Why America’s biggest EV projects are in southern states

Automotive manufacturers are opening EV assembly and battery plants in states like Georgia and Tennessee, with low unionization rates as a factor

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An aerial view shows the construction site for the future Hyundai electric vehicle plant in Ellabell, Georgia, U.S., December 9, 2022.
Breaking ground.
Photo: Cheney Orr (Reuters)

The first major EV assembly and battery plant projects are taking shape, and many of the new jobs reside in the US south, according to a recent report from S&P Global Market Intelligence. The EV transition reflects a larger trend—the south is becoming a crucial hub for North American automotive production, shifting away from the midwest, where many large car manufacturers, including Ford and General Motors, are headquartered.

The midwest continues to maintain the majority of automotive jobs, but the south is gaining ground. In 1992, about 500,000 people in the US automotive industry were employed in the midwest; in 2022, that number dropped to over 250,000 people. Meanwhile, auto employment in the south jumped by 80% between 1992 and 2022.


The auto industry in the US south has been decades in the making

The transition has been years in the making. In the early 2000s, the south saw a huge influx of foreign transplants: Toyota moved from California to Texas, Volkswagen relocated from New Jersey to Virginia, and Hyundai opened a Kia manufacturing plant in Georgia. Meanwhile, supporting industries like production of tires and other vehicle parts are a substantial part of the economy in Tennessee.


These moves cut the market share of the big American auto companies Ford and GM which, as foreign manufacturers invested in the south, were moving parts of US-based production overseas, said Karl Kuykendall, a regional economist at S&P Global Market Intelligence.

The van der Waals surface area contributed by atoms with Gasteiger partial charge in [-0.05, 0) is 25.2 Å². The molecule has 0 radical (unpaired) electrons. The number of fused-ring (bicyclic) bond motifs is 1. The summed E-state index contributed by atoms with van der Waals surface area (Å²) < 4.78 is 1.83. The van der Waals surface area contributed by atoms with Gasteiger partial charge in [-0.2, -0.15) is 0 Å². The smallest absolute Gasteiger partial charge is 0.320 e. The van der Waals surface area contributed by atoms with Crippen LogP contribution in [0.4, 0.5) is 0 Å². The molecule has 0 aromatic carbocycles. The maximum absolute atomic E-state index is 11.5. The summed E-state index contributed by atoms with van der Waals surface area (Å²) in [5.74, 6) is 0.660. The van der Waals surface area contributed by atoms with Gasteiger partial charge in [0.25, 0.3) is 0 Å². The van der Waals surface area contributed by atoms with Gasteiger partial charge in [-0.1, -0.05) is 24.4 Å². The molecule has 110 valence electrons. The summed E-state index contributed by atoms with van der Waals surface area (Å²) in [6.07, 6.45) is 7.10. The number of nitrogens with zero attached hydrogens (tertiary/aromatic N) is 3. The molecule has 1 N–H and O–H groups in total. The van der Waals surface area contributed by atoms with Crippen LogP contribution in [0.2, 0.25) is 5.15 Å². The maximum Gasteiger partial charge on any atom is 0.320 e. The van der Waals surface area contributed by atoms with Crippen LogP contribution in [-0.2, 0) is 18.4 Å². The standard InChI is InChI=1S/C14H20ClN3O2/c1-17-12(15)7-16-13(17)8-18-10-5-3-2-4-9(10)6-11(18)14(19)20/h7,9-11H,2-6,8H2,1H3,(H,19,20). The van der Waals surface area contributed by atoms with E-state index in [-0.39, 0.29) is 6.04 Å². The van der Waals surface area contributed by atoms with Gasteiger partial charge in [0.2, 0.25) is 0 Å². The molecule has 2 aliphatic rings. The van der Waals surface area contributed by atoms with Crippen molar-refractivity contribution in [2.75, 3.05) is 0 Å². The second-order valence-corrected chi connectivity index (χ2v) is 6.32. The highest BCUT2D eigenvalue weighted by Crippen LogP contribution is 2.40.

Auto companies move south to save on labor costs

So why are auto companies investing in the south? Part of it is due to lower unionization rates. Most of the south, including the emerging automotive hubs of Georgia, Tennessee, and Kentucky are “right-to-work” states, which means weaker union ties.

What that translates to is cheaper labor costs for employers. At the same time, cheaper land and real estate, as well as electricity in the south compared to the midwest are attractive features to auto manufacturers, Kuykendall said. With the EV transition expected to be years in the making, there are also future labor force considerations to consider; southern states have some of the fastest-growing populations.


It’s hard to project how many jobs will come out of the EV boom, but they likely will not reach the same levels as gasoline-powered vehicle manufacturing employment. With EVs requiring fewer inputs than their traditional counterparts, and industry estimates showing that EVs require 30% less labor than conventional vehicles, that could result in fewer workers needed for production.